Under Florida law, a person is not permitted to leave the scene of an accident until all statutory obligations have been met. Specifically, you must stop your vehicle at the crash scene, stay there until you have provided all of your information to the other driver involved in the accident and until a police officer prepares a crash report, help anyone that is injured, and immediately call 911.

Although hit-and-run offenses are extremely common in Florida, the associated penalties are severe. Specifically, the punishment depends upon the way the offense is charged and the damages caused by the accident.

If the accident only involved damage to property, then the offense is charged as a second-degree misdemeanor for causing damage to unattended property such as a mailbox or fence, or damage to attended property such as an occupied vehicle on the roadway.

In some instances, leaving the scene of an accident can be charged as a felony, as follows:

  • Non-serious bodily injury is charged as a third-degree felony;
  • Serious bodily injury is charged as a second-degree felony; or
  • Death is charged as a first-degree felony.

Florida case law establishes that an issue in many hit-and-run accidents is whether the accident resulted in any damages or whether the accused had knowledge that a crash involving damages occurred. If no damages resulted from the accident, then it is not a crime to leave the accident scene. J.J. v. State, 842 So.2d 266 (Fla. 2nd DCA 2003).

Under Florida Statutes Section 316.062, the driver involved in an accident must stop at the accident scene or as close as possible to it in order to provide his or her name, address, and the registration number of his or her vehicle. Upon request, a driver must also show his or her driver’s license to the other driver or occupant of the other vehicle, any individual attending property damaged in an accident; and/or law enforcement at the scene.

Offenses charged pursuant to Florida Statutes Section 316.027 require proof that:

  • The suspect was the operator of a vehicle;
  • The vehicle was involved in an accident;
  • The accident happened on private or public property;
  • The driver willfully did not stop at the crash scene or close to it; and
  • The driver willfully failed to stay at the accident scene until he or she has complied with the requirements of Florida Statutes Section 316.062.

The penalties associated with leaving the scene of the accident are contingent upon whether any individual sustained non-serious bodily injury, serious bodily injury, or death.

Leaving the Scene of an Accident with Non-Serious and Serious Bodily Injury

It is a third-degree felony when a driver leaves the scene of an accident and caused non-serious bodily injury. It is a second-degree felony if serious bodily injury occurred due to a hit-and-run crash.

Under Florida Statutes Section 316.027, “serious bodily injury” means “an injury to a person, including the driver, which consists of a physical condition that creates a substantial risk of death, serious personal disfigurement, or protracted loss or impairment of the function of a bodily member or organ.”

The difference between serious and non-serious injury is sometimes difficult to ascertain. A seasoned Florida criminal defense lawyer can assist you in presenting a strong defense strategy demonstrating that no bodily injury occurred or that the injury was not serious enough to warrant being convicted of a second-degree felony.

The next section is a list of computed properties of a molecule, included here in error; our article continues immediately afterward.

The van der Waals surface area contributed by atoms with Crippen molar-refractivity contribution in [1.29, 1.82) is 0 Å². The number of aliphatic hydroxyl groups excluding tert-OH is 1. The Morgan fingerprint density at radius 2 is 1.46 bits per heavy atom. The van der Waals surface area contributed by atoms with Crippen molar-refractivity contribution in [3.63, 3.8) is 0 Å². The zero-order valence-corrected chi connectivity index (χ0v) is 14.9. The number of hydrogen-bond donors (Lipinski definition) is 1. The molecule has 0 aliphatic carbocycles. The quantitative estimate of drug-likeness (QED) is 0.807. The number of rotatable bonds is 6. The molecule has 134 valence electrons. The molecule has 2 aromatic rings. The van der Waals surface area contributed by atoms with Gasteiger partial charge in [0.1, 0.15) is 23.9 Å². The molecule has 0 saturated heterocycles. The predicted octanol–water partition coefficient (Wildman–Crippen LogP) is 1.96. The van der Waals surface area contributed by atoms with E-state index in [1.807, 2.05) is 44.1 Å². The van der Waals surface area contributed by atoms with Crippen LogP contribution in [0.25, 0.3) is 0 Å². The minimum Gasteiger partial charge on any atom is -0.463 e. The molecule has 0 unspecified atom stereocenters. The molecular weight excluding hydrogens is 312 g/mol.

Leaving the Scene of a Crash Involving a Fatality

Leaving the scene of an accident involving death is a first-degree felony, which is punishable by up to thirty years in jail. There is a mandatory minimum term of imprisonment of four years, however, the court can waive this requirement under certain circumstances, including if the hit-and-run driver was not under the influence of drugs or alcohol at the time of the crash. Specifically, the court can choose not to impose the mandatory minimum term of imprisonment if it “finds that a factor, consideration, or circumstance clearly demonstrates that imposing a mandatory minimum term of imprisonment would constitute or result in an injustice.”

If a person caused a hit-and-run accident and willfully leaves the scene of an accident while under the influence of drugs or alcohol, he or she will face a mandatory minimum sentence of four years in prison.

Leaving the Scene of an Accident and Driver’s License Revocation

Depending upon the number of prior offenses, the court or the Florida Department of Highway Safety and Motor Vehicles will order the revocation of the offender’s driver’s license for a certain period of time as set forth under Florida law. The greater number of previous offenses, the longer the period of time that the offender will lose his or her driving privileges. Under certain circumstances, an offender can permanently lose his or her driver’s license.

Contact Musca Law Today. Your Life and Your Liberty Depend Upon It!

If you are facing charges of leaving the scene of an accident in Florida, contact our seasoned Florida criminal defense attorneys at Musca Law as soon as possible in order to preserve your legal rights and interests. Our firm’s attorneys are among The National Trial Lawyers – Top 100 Trial Lawyers, included in the 2012 Florida Super Lawyers® for criminal defense, and boast 10.0 Superb Avvo ratings. We know how to protect your future. We are skilled, experienced, tenacious, and relentless when it comes to defending our clients.

Our seasoned Florida criminal defense attorneys work zealously to exploit the weaknesses in the prosecution’s case and develop a strategic defense for our clients. Our record of success in and out of the courtroom speaks for itself. To learn more about how Musca Law can make a difference for you, call (888) 484-5057 today.